By Newt Gingrich
January 21, 2010
Scott Brown gave a great victory speech last night after a tremendous victory.
He is an attractive, articulate, courageous, hard working candidate.
He had the courage to serve for years in a small minority in the Massachusetts legislature.
He had the courage to serve for 20 years and become a lieutenant colonel in the Massachusetts Army Reserve.
He had the courage to run for the Senate seat which no Republican has won since Henry Cabot Lodge Jr. in 1946 (in a state where the last Republican Senator, Ed Brooke, was elected in 1972).
He had the courage to run a positive, issues-oriented campaign (a lesson every Republican candidate should learn from this victory as well as the gubernatorial victories in Virginia and New Jersey).
Senator-elect Brown had the courage to cheerfully stick with his truck even under scornful ridicule from the President.
“The land of the free and the home of the brave” (as our national anthem suggests) has to start with bravery or it can’t remain free.
Scott Brown’s bravery changed history in the most consequential special election of my lifetime.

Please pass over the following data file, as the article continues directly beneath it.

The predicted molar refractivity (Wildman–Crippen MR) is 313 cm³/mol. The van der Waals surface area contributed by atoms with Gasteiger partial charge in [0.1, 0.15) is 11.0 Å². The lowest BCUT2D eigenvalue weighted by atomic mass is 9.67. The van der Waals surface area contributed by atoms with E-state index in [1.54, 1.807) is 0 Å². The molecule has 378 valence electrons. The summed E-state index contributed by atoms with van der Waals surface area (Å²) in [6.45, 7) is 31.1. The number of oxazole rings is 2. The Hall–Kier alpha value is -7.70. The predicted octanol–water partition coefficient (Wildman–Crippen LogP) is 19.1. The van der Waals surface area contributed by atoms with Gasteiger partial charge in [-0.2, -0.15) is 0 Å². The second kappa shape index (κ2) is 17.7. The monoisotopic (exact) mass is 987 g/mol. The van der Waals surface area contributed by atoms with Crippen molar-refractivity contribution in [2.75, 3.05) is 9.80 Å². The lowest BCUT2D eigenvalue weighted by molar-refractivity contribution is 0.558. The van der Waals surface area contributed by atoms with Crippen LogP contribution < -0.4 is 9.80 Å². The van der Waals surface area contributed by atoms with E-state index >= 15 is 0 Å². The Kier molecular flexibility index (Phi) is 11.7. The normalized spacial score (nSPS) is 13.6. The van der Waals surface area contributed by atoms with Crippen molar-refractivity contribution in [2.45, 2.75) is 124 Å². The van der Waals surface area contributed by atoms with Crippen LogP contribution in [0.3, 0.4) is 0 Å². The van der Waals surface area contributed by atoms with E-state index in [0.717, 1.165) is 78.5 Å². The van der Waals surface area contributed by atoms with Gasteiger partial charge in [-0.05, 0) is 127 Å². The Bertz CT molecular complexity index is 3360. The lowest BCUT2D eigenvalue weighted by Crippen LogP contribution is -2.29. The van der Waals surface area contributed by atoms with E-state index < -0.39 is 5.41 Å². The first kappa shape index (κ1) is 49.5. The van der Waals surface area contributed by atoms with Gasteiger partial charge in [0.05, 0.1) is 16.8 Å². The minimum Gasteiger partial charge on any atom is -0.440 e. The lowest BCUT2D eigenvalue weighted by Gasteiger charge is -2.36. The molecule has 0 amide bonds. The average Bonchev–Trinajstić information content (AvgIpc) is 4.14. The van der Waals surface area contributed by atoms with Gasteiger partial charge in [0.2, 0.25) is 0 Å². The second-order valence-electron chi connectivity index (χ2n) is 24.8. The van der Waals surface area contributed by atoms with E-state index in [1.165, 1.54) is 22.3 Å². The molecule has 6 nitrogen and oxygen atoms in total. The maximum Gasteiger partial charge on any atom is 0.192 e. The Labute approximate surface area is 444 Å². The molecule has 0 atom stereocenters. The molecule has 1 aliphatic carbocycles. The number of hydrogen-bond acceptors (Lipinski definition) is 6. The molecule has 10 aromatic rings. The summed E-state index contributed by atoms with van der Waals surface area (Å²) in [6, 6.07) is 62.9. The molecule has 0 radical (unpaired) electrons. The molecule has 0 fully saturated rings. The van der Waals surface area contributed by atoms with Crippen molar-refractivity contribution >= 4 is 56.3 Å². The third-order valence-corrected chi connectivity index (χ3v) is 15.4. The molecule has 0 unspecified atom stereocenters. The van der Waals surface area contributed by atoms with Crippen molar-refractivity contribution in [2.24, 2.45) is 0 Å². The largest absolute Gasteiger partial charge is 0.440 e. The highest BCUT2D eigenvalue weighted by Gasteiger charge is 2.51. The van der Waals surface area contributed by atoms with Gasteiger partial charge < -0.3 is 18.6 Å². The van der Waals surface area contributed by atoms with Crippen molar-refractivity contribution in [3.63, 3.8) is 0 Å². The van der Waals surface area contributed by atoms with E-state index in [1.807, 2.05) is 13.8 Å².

The following is a brief outline of nine key lessons from Scott Brown’s win.
There is a longer version of this article you can read at Newt.org
Lesson One: Run Candidates Everywhere
The first lesson Republicans should take from last night’s victory is the GOP should run candidates everywhere this year and not worry about whether the district used to vote Republican.
In the last five days a poll has shown Tim Griffin beating incumbent Democrat Vic Snyder by 17 points in Arkansas’s 2nd congressional district.
In Cincinnati, former Republican Congressman Steve Chabot is now up 17 points over the Democratic incumbent, Steve Driehaus, who beat Chabot in the 2008 election.
In Michigan, former Republican Congressman Tim Walberg is now 7 points ahead of the Democrat Mark Schauer who beat him in 2008.
There are moments when history changes and the American people decide to shake things up. This may be such a moment and it means Republicans should fill in the ticket at every level in every state.
Lesson Two: Being Positive Matters and Congressional Republicans Should Take Note
In the three winning campaigns (Virginia, New Jersey, Massachusetts) the Republican candidate has been issue-oriented and had a positive message. In each case, Republicans drew a principled, issue-oriented difference between themselves and the Democrats.